Redesigning Europe’s road tolling rules: a first step to cutting freight emissions

Publish date: May 30, 2017

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BRUSSELS – Tomorrow, 31 May 2017, the European Commission will release its proposal for the revision of the so-called Eurovignette Directive, the EU electronic toll legislation which determines the parameters for what EU countries can charge trucks for their use of road infrastructures. If properly designed and implemented, the Eurovignette Directive can provide the long overdue stimulus for decarbonising road freight while tolls revenue can be re-invested to support our transition to zero-emissions-, and in particular electric mobility.

Tomorrow’s proposal is expected to tackle a number of problems concerning the financing of transport infrastructure; the fair and efficient use of road transport infrastructure; the harmonisation of road charging systems in the EU; and transparency in levying charges and setting tariffs.

The Commission has indicated possibility for the expansion of the Directive’s scope to cover additional vehicle categories beyond heavy duty vehicles (i.e. commercial passenger cars, such as buses and coaches, smaller vans, as well as private passenger cars). Failure to include these smaller vehicles within the directive’s scope risks creating distortion and perverse effects on the use of infrastructure.

Road charging on the basis of CO2 emissions

What is more, the Eurovignette proposal will determine whether EU countries charge vehicles for their use of road infrastructure on the basis of the number of days travelled (as is currently the case) or on the basis of kilometers travelled, as well as whether zero- and low-emission vehicles are granted a break on toll costs. Bellona strongly encourages the phase out of time-based systems, and their replacement with a distance-based tolling system whereby zero emission vehicles, such as pure battery electric vehicles, are granted exemption.

In its current form, the Eurovignette Directive only differentiates tolls on the basis of ‘Euro’ class indicator of vehicles’ air pollution impact. Reliance solely on the air pollution indicator, however, does not offer a sustainable solution in the long run as increasing numbers of vehicles will become ‘low air-pollution Euro 6 category’ compliant. This calls for the directive’s revision to incorporate CO2 as an additional criterion for differentiation of road tolls. This will also provide the much needed stimulus to cut ever growing road freight CO2 emissions. On a positive note, the Commission has confirmed its intention to include a CO­2 emissions component into its proposal, reflecting the ‘user pays’ and ‘polluter pays’ principles.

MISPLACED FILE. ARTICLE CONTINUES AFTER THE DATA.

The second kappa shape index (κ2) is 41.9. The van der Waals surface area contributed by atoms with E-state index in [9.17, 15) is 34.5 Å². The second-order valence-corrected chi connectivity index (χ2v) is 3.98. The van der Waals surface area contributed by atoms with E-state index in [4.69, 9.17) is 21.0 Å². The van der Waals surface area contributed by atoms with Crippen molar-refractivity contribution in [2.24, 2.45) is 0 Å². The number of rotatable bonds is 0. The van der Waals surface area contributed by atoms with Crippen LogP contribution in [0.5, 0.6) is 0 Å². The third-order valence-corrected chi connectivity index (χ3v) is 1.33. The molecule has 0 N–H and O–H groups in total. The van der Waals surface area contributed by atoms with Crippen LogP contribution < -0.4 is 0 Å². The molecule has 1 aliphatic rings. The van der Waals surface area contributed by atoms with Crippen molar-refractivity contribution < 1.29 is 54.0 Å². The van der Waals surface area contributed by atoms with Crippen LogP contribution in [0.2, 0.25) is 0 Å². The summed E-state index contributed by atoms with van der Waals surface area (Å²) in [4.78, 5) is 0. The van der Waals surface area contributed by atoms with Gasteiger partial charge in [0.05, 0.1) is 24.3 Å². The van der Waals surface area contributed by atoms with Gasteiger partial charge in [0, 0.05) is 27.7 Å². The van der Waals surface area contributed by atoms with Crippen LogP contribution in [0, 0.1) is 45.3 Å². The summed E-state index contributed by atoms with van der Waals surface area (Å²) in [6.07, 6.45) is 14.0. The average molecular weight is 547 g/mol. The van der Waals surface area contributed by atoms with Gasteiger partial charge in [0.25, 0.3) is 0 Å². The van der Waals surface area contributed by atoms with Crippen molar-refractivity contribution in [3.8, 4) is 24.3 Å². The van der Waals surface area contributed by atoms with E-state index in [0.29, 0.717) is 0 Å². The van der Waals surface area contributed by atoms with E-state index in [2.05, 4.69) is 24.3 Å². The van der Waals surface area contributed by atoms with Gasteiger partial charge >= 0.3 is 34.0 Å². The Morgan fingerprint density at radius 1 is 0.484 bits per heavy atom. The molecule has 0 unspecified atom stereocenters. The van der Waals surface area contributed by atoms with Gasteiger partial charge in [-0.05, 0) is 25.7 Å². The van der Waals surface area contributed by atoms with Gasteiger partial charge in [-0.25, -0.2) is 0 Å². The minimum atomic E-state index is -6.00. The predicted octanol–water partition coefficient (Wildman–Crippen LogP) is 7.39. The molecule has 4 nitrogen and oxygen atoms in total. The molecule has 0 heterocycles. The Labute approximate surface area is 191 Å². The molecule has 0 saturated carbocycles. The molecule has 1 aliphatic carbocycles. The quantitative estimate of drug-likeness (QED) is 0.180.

Another shortcoming of the existing Eurovignette Directive is that it sets an inadequate cap (an upper limit) on how much EU countries can charge a vehicle for certain external costs. Bellona urges more freedom to be granted to Member States in charging external costs on the basis of vehicles fuel economy and air pollution impacts. In its latest policy brief ‘Rethinking the cost of conventionally fueled road transport Bellona explores the heavy, yet unaccounted for human health costs from the fossil car industry, and finds that if these were to be paid by car makers themselves, we would see a doubling in ICE cars’ price tags.

If implemented correctly, tolls can have a positive impact on improving the logistic efficiency of freight transport, while at the same time encouraging the purchase of cleaner vehicles. Furthermore, tolls can be a large source of revenue for the public budget of a country, which in turn can be invested into electric recharging infrastructure deployment or another form of support to low carbon mobility. Member States are, however, granted the liberty to determine how the accumulated revenue is spent.

Currently trucks are responsible for 30% and growing share of total road transport CO2 emissions in the EU. Although freight fleets are outnumbered by passenger cars, they are a major source of oil demand (i.e. trucks consume, on average, up to ten times more fuel per kilometer and travel over ten times more than passenger cars).

The EU, however, still has no fuel economy standards in place for its heavy duty vehicles, while a number of countries, including the US, Canada, China and Japan have already fully enforced legislation to curb road freight emissions. Meeting the EU’s target of reducing CO2 emissions from transport by 60%, and completely eliminating the use of fossil fuels in cars by 2050, as well as retaining global temperature rise below 2°C will necessitate putting an end to this inaction. The differentiation of road charging based on trucks’ fuel efficiency is an important first step towards stimulating the production of cleaner, more efficient trucks.

The Platform for Electro-Mobility, a multi-stakeholder coalition across industries and transport modes of which Bellona is a founding member, has issued a joint statement laying out its key asks of the revision of the Eurovignette Directive.

Following its release tomorrow, the Commission’s proposal will be handed over to the European Parliament and Council for co-decision procedure.

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